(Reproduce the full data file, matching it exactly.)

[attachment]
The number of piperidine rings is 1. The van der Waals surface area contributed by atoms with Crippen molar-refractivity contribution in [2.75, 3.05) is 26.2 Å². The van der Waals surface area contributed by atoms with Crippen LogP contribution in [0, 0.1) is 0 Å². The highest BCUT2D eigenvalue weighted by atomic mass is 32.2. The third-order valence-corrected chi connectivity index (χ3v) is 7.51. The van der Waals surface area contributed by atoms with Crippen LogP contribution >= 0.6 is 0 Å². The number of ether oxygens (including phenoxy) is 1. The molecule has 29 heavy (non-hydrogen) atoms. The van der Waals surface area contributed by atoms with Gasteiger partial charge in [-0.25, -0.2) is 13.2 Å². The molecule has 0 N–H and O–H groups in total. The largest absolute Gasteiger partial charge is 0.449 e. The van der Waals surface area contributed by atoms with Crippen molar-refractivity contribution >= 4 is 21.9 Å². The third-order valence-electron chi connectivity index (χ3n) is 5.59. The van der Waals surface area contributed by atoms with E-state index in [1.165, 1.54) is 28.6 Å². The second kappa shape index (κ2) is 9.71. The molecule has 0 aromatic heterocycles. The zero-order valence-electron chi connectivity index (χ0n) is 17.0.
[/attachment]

The number of piperidine rings is 1. The van der Waals surface area contributed by atoms with Crippen molar-refractivity contribution in [2.75, 3.05) is 26.2 Å². The van der Waals surface area contributed by atoms with Crippen LogP contribution in [0, 0.1) is 0 Å². The highest BCUT2D eigenvalue weighted by atomic mass is 32.2. The third-order valence-corrected chi connectivity index (χ3v) is 7.51. The van der Waals surface area contributed by atoms with Crippen LogP contribution >= 0.6 is 0 Å². The number of ether oxygens (including phenoxy) is 1. The molecule has 29 heavy (non-hydrogen) atoms. The van der Waals surface area contributed by atoms with Gasteiger partial charge in [-0.25, -0.2) is 13.2 Å². The molecule has 0 N–H and O–H groups in total. The largest absolute Gasteiger partial charge is 0.449 e. The van der Waals surface area contributed by atoms with Crippen molar-refractivity contribution >= 4 is 21.9 Å². The third-order valence-electron chi connectivity index (χ3n) is 5.59. The van der Waals surface area contributed by atoms with E-state index in [1.165, 1.54) is 28.6 Å². The second kappa shape index (κ2) is 9.71. The molecule has 0 aromatic heterocycles. The zero-order valence-electron chi connectivity index (χ0n) is 17.0.